The Melbourne band Foot released its first EP (self-titled) in 2016, and its first full-length, Buffalo, in 2018. Sticking to the two-year cycle, more of their unique brand of introspective desert music has solidified from the mirage that is 2020. The main creative engine in Foot is Paul Holden, who writes the music and sings and plays guitar on the albums. On the band’s Facebook and Bandcamp pages, Holden has commented on this new collection of songs at some length, suggesting that their composition was influenced by the astonishing flux we all find ourselves in right now. It is not just the new catastrophes we have to deal with, but ones that have been building. Check the title of the album and interpret it in the broadest possible terms.

The music is a heavy desert sound, stonerish and reminiscent of grunge in many ways (although there might be more motivation today for the despondency that permeates the music than there was in the grunge era). The first song, “Despair On Hope Street,” starts off with a faraway tinny cracking for a few seconds before the avalanche of guitars lands directly on your head. It sounds like 20 guitars, that rumbling riff does. Heavy fuzz, and lingering vocals combined toward the end with a Tim Sult-style directness in the lead work puts you right in the middle of the situation Foot is going to deal with over the course of the album. The deep, cooking desert vibe emerges slowly over the next few songs and a straight-up doom hammer is there too from time to time (e.g, “Green Embers”). This album coalesced for me as an ethereal enterprise that sounded great the first time through and even better the more I listened to it. Foot is absolutely on my radar from now on. It would be great to see them at the next Psycho Las Vegas – they would fit right in. Recommended.

Streaming and digital downloads are available now at Bandcamp and the usual elsewheres. The physicals are out this Friday, July 31, from Copper Feast Records (links below). Foot will get you rolling, and that is a fact.

Links.

https://footmelb.bandcamp.com

https://www.facebook.com/footmelbourne

https://copperfeastrecords.bandcamp.com

https://copperfeastrecords.bigcartel.com

https://www.facebook.com/CopperFeastRecords

Foot, The Balance of Nature Shifted review (Copper Feast Records 2020)

The Naked High, Tap Into The Evil review (2020)

Montreal stoner/groove band The Naked High set the bar at a new level with their second album, Tap Into The Evil.

The foursome is Phil Rod (bass), Simon Ouellet (vocals), Hugo L-C (guitar), and Charlie Cayouette (drums). Their first album (self-titled) came out in 2017 and established the basis for their style and symptoms. The songs are dark and stalwart, and lay more on the doom line than the new one does. Their sound has evolved and is a little like a metal/doom version of Dangerous Toys, if that band had been a metal band (instead of a hair band), as they have a very bluesy persuasion to their compositions folded into a combination of squealing lead lines and heavy doom riffs. It is quite unusual and it is extremely compelling. Indeed, this band would fit right in on a label like Ripple.

The six songs on the new album all have a crisp sound and crack with a sustained energy. “Jewel of the Crowd” starts it all off, and the rhythm riff is a plundering thump with an infectious vocal and probing, muscular lead break to round it all out. This structure remains on display throughout but there is also something different that stands out on every song – “Rebirth” has, for example, that amazing bass line you can hear prominently under the wizened lead work. And there is “Pull of the Void” which has many Black Sabbath homages and propels its story of struggle and uncertainty through carefully selected musical elements. Every song is its own creation and they all stand together. I listened to both of The Naked High’s releases back to back and still wanted to hear more. I like this kind of music and I specifically really like the way this band does it. Recommended.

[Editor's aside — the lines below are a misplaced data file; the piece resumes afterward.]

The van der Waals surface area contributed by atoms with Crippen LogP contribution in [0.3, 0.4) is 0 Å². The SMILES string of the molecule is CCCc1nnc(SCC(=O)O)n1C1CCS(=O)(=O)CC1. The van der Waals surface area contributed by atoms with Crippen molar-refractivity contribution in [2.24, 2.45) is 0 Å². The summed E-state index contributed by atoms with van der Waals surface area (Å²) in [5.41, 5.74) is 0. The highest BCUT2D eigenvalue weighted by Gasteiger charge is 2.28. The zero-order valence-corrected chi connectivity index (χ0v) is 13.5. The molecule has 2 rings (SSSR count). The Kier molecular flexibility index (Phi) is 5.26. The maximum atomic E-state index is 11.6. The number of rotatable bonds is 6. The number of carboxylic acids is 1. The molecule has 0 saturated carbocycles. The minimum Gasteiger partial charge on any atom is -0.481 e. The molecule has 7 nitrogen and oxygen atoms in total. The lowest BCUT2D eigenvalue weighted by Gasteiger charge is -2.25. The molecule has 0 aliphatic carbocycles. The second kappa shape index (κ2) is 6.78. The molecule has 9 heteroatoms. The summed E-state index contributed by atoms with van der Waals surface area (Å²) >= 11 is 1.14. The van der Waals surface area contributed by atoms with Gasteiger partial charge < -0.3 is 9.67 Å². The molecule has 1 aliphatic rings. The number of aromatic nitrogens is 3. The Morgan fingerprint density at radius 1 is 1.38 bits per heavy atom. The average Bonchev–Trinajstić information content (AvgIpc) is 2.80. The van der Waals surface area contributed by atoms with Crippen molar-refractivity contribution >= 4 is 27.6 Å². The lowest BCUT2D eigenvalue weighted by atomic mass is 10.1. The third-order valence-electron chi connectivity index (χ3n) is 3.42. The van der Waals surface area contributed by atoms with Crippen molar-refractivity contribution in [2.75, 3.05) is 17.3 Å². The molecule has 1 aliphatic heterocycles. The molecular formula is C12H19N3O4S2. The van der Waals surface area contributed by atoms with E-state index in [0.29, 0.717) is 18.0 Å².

Tap Into The Evil is out now. You can get the download or vinyl at Bandcamp, and you can stream both their albums on Spotify, Apple Music, and so on.

Links.

https://www.facebook.com/tnh.stonerrock/

https://thenakedhigh.bandcamp.com/

The Naked High, Tap Into The Evil review (2020)

Bedsore, Hypnagogic Hallucinations review (20 Buck Spin 2020)

The debut album from Bedsore, Hypnagogic Hallucinations, will warp your ideas about reality and Death Metal predispositions.

The start with, the band explains its name on Facebook by giving a definition of the word and indicating that choosing it follows in the tradition of bands like Autopsy and Carcass. More interestingly, the explanation goes on … “At the same time, ‘Bedsore’, read as ‘suffering of the bed’ also has a more veiled meaning. In this sense, the crib is the gate that ferry the human being into a universe dominated by its unconscious fears, dream-like visions, aberrant figures and grotesque manifestations, which are capable to leading the individual to total destruction, rotting the flesh and eroding the mind.” That last part gives you the best idea of where the band is coming from.

And to make sure I knew what “hypnagogic” meant, I looked it up – relating to the state immediately before falling asleep. We all know what that space is like, don’t we; that crazy half asleep / half wake world and the mad images that live there. If you combine the explanation of the name of the band with the meaning of the name of the album, you will be in the right frame of mind to experience the first full-length release from the Rome-based Death Metal band Bedsore.

The musicians are Jacopo Gianmaria Pepe (vocals, guitars, synthesizers), Stefano Allegretti (vocals, guitars, organ, other keyboards), Giulio Rimoli (bass), and Davide Itri (drums). They published a demo only two years ago, so they are just getting going as a band. The new release sounds like the work of seasoned veterans with its solid musical structure and it also has the creativity and spark of fresh minds at work on new ideas.